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The Road Less Traveled: Time Is Running Out for NTIA-Verisign Cooperative Agreement

It is remarkable?—?for all the wrong reasons?—?that only two months remain before the National Telecommunications and Information Administration (NTIA) must make a fateful decision on how it will address its’ long-standing Cooperative Agreement with Verisign?—?the private-sector corporation that edits the authoritative address book of the Internet’s Domain Name System (DNS), maintains two of the DNS root servers, and operates the .com and .net registries of the Internet, undoubtedly one of the most lucrative concessions ever granted.

Yet, despite representing a unique and singular opportunity to finish the critical task of improving accountability at the root zone of the Internet?—?and in stark contrast to the herculean effort to develop accountability mechanisms for the Internet Corporation for Assigned Names and Numbers (ICANN) prior to the transition of the Internet Assigned Names Authority (IANA) in 2016?—?the much-vaunted global community of stakeholders is deafeningly silent. Whether from fatigue, attention-deficit disorder, or a failure of imagination, the absence of meaningful engagement and public dialogue by AWOL stakeholders is nothing less than dereliction of duty.

To be fair, I’ve spent nearly a decade thinking about this inflection point?—?perhaps longer and in greater detail than most. By way of introduction, I got my first real taste of the strange world through the looking-glass?—?that is, Internet governance?—?when I was recruited by Verisign in 2009 to help design the company’s strategy for renewal of the .net and .com registry agreements in 2011 and 2012, respectively, and with an eye on the horizon for the 2017—18 renewal cycle.

Early in 2010, I delivered a multi-year strategic plan that heavily focused on a long-term effort to build trust with the Internet’s global community of stakeholders and the U.S. Government?—?an approach that was sorely lacking after years of boorish, heavy-handed and appallingly tone-deaf missteps by the company and its predecessor, Network Solutions. My proposals, which anticipated the possibility that the .com concession was renewed but with constrained pricing, were all but dismissed and I was asked to leave the company not long after, in May 2010.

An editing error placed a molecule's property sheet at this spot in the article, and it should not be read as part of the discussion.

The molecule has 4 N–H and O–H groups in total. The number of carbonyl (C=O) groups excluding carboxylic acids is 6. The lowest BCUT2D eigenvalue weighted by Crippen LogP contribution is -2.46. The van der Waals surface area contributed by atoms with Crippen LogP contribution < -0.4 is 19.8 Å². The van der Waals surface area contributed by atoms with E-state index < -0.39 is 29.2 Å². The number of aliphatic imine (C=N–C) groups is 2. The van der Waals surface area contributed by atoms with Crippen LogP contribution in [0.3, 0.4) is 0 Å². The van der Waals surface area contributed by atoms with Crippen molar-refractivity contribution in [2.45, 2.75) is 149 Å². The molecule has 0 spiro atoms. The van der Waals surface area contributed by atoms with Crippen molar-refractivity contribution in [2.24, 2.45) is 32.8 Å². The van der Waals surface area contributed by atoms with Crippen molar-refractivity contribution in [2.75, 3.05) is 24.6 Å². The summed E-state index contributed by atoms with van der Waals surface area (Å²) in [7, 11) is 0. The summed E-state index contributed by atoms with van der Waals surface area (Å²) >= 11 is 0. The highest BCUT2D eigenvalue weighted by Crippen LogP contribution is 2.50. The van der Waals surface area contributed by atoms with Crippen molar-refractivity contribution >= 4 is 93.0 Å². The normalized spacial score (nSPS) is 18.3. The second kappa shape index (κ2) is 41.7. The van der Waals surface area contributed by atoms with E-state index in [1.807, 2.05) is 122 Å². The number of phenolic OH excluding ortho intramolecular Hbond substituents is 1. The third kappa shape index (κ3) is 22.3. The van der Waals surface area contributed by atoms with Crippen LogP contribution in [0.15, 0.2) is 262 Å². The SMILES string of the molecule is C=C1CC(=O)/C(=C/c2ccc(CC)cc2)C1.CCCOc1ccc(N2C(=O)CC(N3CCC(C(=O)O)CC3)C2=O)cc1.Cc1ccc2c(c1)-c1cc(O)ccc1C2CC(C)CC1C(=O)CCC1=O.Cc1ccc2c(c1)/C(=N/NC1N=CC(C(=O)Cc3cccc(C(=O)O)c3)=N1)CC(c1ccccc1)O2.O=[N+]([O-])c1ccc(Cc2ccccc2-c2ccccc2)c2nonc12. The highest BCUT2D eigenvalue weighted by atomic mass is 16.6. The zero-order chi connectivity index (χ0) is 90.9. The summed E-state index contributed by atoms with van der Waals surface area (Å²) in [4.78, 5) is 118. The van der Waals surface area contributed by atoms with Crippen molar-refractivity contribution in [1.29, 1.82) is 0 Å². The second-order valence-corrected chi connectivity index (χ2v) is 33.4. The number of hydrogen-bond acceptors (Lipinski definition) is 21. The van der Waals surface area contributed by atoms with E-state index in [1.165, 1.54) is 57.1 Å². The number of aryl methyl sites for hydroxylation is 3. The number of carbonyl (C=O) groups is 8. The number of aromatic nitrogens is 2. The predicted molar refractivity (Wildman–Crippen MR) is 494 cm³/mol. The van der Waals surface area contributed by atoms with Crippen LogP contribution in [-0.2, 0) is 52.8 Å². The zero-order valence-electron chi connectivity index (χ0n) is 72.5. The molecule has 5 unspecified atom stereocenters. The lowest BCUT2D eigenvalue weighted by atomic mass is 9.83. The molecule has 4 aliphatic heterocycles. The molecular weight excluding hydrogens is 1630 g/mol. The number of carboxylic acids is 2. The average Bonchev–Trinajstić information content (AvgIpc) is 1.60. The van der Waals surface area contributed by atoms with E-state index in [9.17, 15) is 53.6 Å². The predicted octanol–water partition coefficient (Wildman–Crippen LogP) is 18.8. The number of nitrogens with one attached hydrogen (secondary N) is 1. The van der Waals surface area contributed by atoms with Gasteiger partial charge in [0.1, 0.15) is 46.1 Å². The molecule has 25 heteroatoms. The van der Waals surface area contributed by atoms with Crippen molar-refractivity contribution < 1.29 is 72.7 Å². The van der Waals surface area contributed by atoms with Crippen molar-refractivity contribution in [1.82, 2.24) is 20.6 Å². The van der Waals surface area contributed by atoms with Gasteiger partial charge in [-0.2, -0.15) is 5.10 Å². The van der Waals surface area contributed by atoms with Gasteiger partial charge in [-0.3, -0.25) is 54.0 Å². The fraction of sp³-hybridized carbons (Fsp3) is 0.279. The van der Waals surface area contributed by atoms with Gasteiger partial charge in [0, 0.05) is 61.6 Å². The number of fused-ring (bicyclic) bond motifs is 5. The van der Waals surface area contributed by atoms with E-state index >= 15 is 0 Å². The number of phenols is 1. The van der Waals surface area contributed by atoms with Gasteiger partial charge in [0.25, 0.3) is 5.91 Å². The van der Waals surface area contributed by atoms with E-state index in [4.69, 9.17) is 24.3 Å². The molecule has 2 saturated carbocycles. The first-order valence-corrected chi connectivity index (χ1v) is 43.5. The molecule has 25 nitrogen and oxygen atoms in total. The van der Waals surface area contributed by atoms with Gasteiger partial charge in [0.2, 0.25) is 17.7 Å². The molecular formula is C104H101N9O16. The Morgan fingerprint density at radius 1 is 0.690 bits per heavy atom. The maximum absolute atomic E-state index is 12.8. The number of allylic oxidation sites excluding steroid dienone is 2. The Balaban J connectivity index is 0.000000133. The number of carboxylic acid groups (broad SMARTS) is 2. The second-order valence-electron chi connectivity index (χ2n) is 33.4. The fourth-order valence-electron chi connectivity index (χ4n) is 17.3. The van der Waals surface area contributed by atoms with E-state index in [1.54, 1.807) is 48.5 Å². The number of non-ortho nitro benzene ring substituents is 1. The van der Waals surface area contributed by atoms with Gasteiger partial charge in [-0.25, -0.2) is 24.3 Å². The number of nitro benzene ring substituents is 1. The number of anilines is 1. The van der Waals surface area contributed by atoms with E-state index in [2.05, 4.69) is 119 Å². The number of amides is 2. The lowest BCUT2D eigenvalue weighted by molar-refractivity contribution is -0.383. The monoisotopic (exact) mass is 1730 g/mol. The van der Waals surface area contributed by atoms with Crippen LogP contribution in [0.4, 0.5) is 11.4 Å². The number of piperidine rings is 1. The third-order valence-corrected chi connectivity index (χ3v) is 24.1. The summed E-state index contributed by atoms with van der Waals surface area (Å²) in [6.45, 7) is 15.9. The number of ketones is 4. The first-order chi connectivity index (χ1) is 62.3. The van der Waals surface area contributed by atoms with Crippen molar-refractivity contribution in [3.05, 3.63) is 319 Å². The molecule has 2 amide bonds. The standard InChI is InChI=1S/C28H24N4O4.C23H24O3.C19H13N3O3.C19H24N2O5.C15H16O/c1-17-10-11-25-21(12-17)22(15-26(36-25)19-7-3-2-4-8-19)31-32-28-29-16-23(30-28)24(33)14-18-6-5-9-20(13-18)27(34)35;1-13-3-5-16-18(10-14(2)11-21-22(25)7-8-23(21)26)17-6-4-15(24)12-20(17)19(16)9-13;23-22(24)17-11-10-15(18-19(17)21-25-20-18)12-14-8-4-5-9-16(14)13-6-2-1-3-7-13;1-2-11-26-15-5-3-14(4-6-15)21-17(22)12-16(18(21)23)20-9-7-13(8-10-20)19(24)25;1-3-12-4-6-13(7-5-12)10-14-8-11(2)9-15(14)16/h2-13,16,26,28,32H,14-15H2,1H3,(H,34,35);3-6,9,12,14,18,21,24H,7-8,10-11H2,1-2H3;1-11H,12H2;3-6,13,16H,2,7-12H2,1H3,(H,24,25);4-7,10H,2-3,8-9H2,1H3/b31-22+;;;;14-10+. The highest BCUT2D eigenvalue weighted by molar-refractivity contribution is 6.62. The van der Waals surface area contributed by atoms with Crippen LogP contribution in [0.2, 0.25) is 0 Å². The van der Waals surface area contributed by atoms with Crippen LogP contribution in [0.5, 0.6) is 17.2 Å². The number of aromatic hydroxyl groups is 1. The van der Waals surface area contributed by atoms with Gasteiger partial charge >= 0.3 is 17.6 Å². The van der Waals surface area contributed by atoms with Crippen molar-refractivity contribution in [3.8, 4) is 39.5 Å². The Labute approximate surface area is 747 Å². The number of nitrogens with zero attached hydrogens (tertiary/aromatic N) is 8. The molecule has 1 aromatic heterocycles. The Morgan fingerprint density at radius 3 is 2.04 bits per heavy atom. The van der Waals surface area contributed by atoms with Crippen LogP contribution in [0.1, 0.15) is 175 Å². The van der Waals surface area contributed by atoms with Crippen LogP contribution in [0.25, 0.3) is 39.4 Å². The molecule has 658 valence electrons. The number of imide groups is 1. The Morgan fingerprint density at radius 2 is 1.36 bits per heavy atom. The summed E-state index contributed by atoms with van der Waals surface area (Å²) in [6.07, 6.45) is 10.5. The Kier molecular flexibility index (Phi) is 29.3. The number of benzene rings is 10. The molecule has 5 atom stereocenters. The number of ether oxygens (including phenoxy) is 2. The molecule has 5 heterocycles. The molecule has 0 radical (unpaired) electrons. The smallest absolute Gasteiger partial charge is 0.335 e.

I was rehired in late 2013, to build a cross-company strategic perspective for the 2017—18 renewal cycle, this time including disposition of the Cooperative Agreement. The hallmark of my second stint at the company was the IANA transition and efforts to ensure that appropriate accountability safeguards were in place prior to removal of ICANN’s “training wheels”: the soft power represented by Uncle Sam’s ability to yank the lucrative, yet zero-dollar IANA procurement contract. In April of 2016, I departed Verisign, this time under my own steam, to focus my energy on other business ventures and my family, which was devastated by the sudden, unexpected loss of my father due to cancer the year before.

While pursuing other ventures, I have continued to observe developments in Internet governance from afar with the expectation that, at some point, there would be some indication of activity by some of the many interests vested in the details of any potential disposition of the Cooperative Agreement.

Yet, crickets.

Over the summer, in an effort to help spur discussion on the topic, I submitted comments for a notice of inquiry by NTIA on “International Internet Policy Priorities.” To my knowledge, the only other comments on the Cooperative Agreement were submitted by the Internet Commerce Association, an industry group representing domain investors. Additionally, GoDaddy offered some thoughts in testimony provided during a Senate hearing around the same time. The lack of focus on this issue quickly turned into a personal sense of alarm, as Summer is turning into Fall, and the calendar continues to march towards November 30th.

During the IANA transition, NTIA and ICANN were adamant that the Cooperative Agreement with Verisign was outside the scope of work required for completion before the procurement contract with ICANN expired. In hindsight, that was probably a wise decision?—?especially considering that, even without the thorny details of the Cooperative Agreement, the stakeholder community required a temporary extension of the procurement contract in order to complete its work.

To be clear, while a temporary extension may be similarly required here, I do not believe that the same intensity of purpose is necessary to address the disposition of the Cooperative Agreement. Although it is impossible to be certain, due to the mysterious unavailability of the original NSF-Network Solutions Cooperative Agreement, a review of the amendments available on the NTIA website suggests that only this remains relevant: NTIA’s unilateral right to review and amend the .com registry agreement between ICANN and Verisign for the stated purposes of promoting consumer choice and competition in the domain name market.

NTIA has gone to great lengths to assert that its authority is very narrow, but let’s cut to the chase: the ability to effectively set the wholesale price from which a billion-dollar public company derives more than 90% of its’ annual revenue is the very large stick which permits NTIA to speak so modestly. As I stated in my submitted comments, I do not believe it is feasible nor desirable to extend the Cooperative Agreement beyond the time necessary to ensure that a successor mechanism is in place that offers the same or better accountability safeguards for the corporation controlling a vast proportion of the DNS.